Today, interest in the development of biological weapons is the mark of a desperate pariah state or terrorist group. International efforts have led to the de-legitimation of these weapons, improvements in defences, as well as improved processes of detection, attribution, and prosecution. Such efforts have also fostered the emergence of domestic legal frameworks worldwide. The centrepiece of this control regime is the Biological and Toxin Weapons Convention (BWC) which is over 40 years old. However, while this system stands as a testament to diplomacy and humanitarianism, it is worth remembering that the emergence of this regime and the norm it embodies was never guaranteed, and nor is its survival.
In particular, developments in science and technology, as well as changes in the character of conflict could undermine existing global prohibition systems. These two types of development make it very hard to predict if, how, and why biological weapons will be developed in the future; yet these very same changes appear to create problems that go far beyond the capacities of our existing disarmament and counter-terrorism approaches. These developments may open up new niches for biological weapon use for states as well as terrorists groups, and are already associated with calls for new ways in thinking about how to maintain the prohibition against biological weapons.
How then, in the context of such uncertainty, should biological issues be addressed in the long term? One set of concerns is focused on incremental developments in science and technology. A key task is distinguishing ‘fear of the new’ from new concerns that genuinely merit further attention. Do new discoveries related to DNA synthesis and manipulation really make the use of biological weapons by states or terrorists more likely or impactful? Or does the novelty of cutting-edge developments lead us over-estimate the likeliness and consequences of misuse? If we understand concerns in this way, then a key challenge is distinguishing between those issues which merit further discussion, and those which require debunking.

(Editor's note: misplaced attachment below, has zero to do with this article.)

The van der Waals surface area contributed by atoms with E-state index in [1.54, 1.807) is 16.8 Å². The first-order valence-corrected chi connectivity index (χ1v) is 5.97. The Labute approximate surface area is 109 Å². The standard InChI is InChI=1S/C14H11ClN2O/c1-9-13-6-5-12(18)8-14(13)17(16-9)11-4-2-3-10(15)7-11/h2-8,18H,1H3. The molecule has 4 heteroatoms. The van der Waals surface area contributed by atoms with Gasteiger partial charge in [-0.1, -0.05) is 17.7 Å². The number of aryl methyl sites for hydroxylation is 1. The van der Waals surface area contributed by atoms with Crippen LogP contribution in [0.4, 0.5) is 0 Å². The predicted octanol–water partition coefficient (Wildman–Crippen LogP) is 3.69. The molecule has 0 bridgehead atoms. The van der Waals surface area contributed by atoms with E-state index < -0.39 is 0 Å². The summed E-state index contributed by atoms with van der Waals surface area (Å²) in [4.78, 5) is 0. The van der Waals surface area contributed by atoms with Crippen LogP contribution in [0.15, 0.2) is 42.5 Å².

There is a second, more ubiquitous type of concern however, which may call for a different response. In this case, specific advances become symbolic of much broader trends that threaten to irreversibly damage existing systems of control and oversight. How seriously, for example, should we take concerns about military interest in biotechnology, in the absence of global and transparent compliance verification systems? Should the international community pay greater attention to the potential impact of military research into biologically synthesised explosives, cyborg insects or neuroscience as a threat to the coherence and sanctity of the general prohibition of biological weapons? Should we be worried about biodefensive research that develops techniques to produce ever more deadly pathogens? Does faith in existing laboratory safety, material controls and public health give us a false sense of security in a dynamic technological and security environment?
A good first step to address both types of concern would be the development of a convincing review process in the context of the BWC. We currently have a system, which is the product of the last review conference. However, the purpose of this process, as well as the criteria by which we should judge its effectiveness, are at best described as ambiguous. It is unclear for example, how well this process even helps states distinguish between the two broad categories of concern above, let alone decide upon points of action. It is with this in mind that we must reflect on what can, and what cannot be achieved in the context of the forthcoming review conference at the end of this year. Many of the key experts and capacities, which currently sit outside of the formal review process, are already there – dispersed as they are within government departments, scientific organisations and industry. In addition to this, much of the conceptual groundwork has already been laid by the Swiss delegation. However, it is yet to be seen whether states will manage to make meaningful progress on this issue this time round.
This piece originally appeared on the website The Cipher Brief , under the title ‘The Threat from Biological Weapons’ as part of a series of articles entitled Biotechnology’s Dark Side January 17th 2016.